The Mississippi Bubble
The Mississippi Bubble
CHAPTER III. AU LARGE
It was weeks after the night of the great storm, and the camp of the voyageurs still held its place on the shore of the great Green Bay. The wild game and the abundant fishes of the lake gave ample provender for the party, and the little bivouac had been rendered more comfortable in many ways best known to those dwellers of the forest. The light jest, the burst of laughter, the careless ease of attitude showed the light-hearted voyageurs content with this, their last abode, nor for the time did any word issue which threatened to end their tarrying.
Law one morning strolled out from the lodge and seated himself on a bit of driftwood at the edge of the forest's fringe of cedars, where, seemingly half forgetting himself in the witchery of the scene, he gazed out idly over the wide prospect which lay before him. He was the same young man as ever. Surely, this increased gauntness was but the result of long hours at the paddle, the hollow cheeks but betokened hard fare and the defining winds of the outdoor air. If the eye were a trace more dim, that could be due but to the reflectiveness induced by the quiet scene and hour. Yet why should John Law, young and refreshed, drop chin in hand and sit there moodily looking ahead of him, comprehending not at all that which he beheld?
Indeed there appeared now to the eye of this young man not the white shores and black crowned bluffs and distant islands, not the sweep of broad-winged birds circling near the waters, nor the shadow of the high-poised eagle drifting far above. He felt not the soft wind upon his cheek, nor noted the warmth of the on-coming sun. In truth, even here, on the very threshold of a new world and a new life, he was going back, pausing uncertainly at the door of that life and of that world which he had left behind. There appeared to him not the rolling undulations of the black-topped forest, not the tossing surface of the inland sea, nor the white-pebbled beach laved by its pulsing waters. He saw instead a white and dusty road, lined by green English hedge-rows. Back, over there, beyond these rolling blue waves, back of the long water trail over which he had come, there were chapel and bell and robed priest, and the word which made all fast forever. But back of the wilderness mission, back of the straggling settlements of Montreal and Quebec, back of the blue waters of the ocean, there, too, were church and minister; and there dwelt a woman whose figure stood now before his eyes, part of this mental picture of the white road lined with the hedges of green.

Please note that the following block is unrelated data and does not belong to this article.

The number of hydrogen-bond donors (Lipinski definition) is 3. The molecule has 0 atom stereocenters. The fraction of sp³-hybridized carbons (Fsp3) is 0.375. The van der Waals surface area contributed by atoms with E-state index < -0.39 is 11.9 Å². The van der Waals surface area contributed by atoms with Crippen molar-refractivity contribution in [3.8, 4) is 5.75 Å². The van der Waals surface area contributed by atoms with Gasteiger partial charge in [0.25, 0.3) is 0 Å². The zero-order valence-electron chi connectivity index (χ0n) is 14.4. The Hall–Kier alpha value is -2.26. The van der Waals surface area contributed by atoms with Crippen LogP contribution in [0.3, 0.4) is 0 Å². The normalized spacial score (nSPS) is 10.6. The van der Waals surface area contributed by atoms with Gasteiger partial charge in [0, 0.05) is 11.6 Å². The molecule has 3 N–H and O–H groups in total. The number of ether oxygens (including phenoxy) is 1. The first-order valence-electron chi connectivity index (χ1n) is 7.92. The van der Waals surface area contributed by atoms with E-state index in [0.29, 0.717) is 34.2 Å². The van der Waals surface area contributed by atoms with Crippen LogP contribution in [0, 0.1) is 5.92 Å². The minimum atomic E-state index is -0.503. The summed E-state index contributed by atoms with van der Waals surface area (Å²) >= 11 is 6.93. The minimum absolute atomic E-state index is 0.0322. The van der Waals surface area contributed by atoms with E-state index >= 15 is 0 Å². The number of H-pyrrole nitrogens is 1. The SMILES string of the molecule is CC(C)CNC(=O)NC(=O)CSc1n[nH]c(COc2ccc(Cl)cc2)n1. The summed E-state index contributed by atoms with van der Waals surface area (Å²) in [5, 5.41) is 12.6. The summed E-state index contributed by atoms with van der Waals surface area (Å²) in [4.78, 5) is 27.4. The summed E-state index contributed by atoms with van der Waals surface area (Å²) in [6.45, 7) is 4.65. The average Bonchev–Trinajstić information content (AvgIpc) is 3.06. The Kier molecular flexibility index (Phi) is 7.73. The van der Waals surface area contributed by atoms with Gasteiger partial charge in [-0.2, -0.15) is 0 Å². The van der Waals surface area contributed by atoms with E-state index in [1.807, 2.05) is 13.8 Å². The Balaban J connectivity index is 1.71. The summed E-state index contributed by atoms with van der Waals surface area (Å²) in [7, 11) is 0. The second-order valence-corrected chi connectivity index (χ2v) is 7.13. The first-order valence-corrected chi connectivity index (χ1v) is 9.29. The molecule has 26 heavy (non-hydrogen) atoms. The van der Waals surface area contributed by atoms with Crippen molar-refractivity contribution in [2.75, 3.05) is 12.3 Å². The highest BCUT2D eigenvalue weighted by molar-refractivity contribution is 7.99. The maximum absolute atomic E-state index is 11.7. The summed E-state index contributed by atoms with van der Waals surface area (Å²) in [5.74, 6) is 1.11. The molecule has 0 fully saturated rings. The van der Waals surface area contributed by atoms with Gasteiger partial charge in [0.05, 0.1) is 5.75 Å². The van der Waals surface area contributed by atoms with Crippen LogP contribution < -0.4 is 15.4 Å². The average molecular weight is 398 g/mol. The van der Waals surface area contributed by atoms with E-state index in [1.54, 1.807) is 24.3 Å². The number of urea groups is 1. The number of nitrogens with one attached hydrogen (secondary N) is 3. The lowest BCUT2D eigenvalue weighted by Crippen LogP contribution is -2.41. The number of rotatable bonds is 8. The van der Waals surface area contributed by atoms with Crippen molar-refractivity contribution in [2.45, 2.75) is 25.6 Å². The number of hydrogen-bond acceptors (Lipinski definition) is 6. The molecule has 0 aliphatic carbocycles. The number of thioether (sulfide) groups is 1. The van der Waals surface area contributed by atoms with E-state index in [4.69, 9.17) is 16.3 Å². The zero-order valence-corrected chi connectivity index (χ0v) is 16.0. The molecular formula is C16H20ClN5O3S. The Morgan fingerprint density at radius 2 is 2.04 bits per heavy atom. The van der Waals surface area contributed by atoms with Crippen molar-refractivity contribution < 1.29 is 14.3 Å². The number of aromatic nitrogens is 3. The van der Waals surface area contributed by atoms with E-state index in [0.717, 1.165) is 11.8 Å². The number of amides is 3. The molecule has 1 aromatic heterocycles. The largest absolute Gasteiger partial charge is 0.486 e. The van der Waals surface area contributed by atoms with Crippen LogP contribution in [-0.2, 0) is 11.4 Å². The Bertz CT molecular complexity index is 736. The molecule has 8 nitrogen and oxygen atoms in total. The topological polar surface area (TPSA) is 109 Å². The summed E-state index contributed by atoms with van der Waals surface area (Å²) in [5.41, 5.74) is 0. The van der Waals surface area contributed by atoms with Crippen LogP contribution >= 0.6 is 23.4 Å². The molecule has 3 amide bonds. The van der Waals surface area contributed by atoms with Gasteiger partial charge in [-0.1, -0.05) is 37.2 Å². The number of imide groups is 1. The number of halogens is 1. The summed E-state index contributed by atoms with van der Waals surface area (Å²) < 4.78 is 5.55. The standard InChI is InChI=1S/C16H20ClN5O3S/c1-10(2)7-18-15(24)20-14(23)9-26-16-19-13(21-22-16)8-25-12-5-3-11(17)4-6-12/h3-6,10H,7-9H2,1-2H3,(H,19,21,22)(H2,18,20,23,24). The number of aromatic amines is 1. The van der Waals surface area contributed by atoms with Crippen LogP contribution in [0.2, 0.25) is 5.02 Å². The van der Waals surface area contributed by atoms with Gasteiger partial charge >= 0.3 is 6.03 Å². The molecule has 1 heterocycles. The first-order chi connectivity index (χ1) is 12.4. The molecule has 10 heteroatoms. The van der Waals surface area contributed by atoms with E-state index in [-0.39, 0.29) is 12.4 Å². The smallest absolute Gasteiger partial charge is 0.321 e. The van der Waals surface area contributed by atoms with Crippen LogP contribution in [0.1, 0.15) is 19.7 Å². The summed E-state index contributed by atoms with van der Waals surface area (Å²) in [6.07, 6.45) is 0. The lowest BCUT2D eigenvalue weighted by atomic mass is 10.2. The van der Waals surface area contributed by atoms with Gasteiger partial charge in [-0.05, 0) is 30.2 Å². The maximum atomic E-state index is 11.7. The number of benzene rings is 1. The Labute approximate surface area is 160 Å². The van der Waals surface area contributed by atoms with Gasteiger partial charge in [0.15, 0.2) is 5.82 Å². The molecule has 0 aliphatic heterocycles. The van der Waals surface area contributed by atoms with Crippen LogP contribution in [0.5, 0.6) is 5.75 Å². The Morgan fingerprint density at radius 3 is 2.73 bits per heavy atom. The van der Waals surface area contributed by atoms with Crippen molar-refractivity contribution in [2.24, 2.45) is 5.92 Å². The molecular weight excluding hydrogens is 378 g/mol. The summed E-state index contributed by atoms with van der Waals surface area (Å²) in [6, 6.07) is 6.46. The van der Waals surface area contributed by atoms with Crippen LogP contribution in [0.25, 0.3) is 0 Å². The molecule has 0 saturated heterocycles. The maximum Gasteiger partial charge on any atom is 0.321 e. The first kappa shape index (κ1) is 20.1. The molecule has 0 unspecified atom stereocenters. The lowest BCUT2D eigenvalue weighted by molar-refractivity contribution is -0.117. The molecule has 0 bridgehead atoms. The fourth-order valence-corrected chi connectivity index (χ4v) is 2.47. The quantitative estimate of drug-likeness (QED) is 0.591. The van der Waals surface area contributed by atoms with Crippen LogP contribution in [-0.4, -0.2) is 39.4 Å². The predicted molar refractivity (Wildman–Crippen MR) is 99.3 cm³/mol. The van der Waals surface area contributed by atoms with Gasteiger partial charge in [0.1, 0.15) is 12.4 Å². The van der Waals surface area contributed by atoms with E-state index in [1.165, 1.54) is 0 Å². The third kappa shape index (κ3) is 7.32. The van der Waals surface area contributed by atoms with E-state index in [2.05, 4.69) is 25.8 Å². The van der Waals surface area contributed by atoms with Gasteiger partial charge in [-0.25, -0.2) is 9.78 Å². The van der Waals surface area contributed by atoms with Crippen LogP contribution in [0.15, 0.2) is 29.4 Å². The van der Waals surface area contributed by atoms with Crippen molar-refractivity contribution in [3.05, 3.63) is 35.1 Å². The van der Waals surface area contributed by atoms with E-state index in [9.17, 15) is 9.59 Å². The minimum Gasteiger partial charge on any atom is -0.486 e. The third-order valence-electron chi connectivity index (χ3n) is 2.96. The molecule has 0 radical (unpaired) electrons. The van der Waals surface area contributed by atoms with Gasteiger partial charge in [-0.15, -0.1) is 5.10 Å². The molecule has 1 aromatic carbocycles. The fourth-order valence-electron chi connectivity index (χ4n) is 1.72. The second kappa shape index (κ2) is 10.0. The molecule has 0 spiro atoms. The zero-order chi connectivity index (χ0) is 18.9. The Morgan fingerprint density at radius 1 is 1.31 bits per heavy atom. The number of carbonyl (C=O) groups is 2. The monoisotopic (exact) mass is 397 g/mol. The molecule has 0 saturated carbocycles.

A hand was laid on his shoulder, and he half started up in sudden surprise. Before him, the sun shining through her hair, her eyes dark in the shadow, stood Mary Connynge. A fair woman indeed, comely, round of form, soft-eyed, and light of touch, she might none the less have been a very savage as she stood there, clad no longer in the dress of civilization, but in the soft native garb of skins, ornamented with the stained quills of the porcupine and the bizarre adornments of the native bead work; in her hair dull metal bands, like any Indian woman, upon her feet little beaded moccasins--the very moccasin, it might have been, which Law had first seen in ancient London town and which had played so strange a part in his life since then.
"You startled me," said Law, simply. "I was thinking."
A sudden jealous wave of woman's divining intuition came upon the woman at his side. "I doubt not," said she, bitterly, "that I could name the subject of your thought! Why? Why sit here and dream of her, when here am I, who deserve everything that you can give?"
She stood erect, her eyes flashing, her arms outstretched, her bosom panting under the fringed garments, her voice ringing as it might have been with the very essence of truth and pass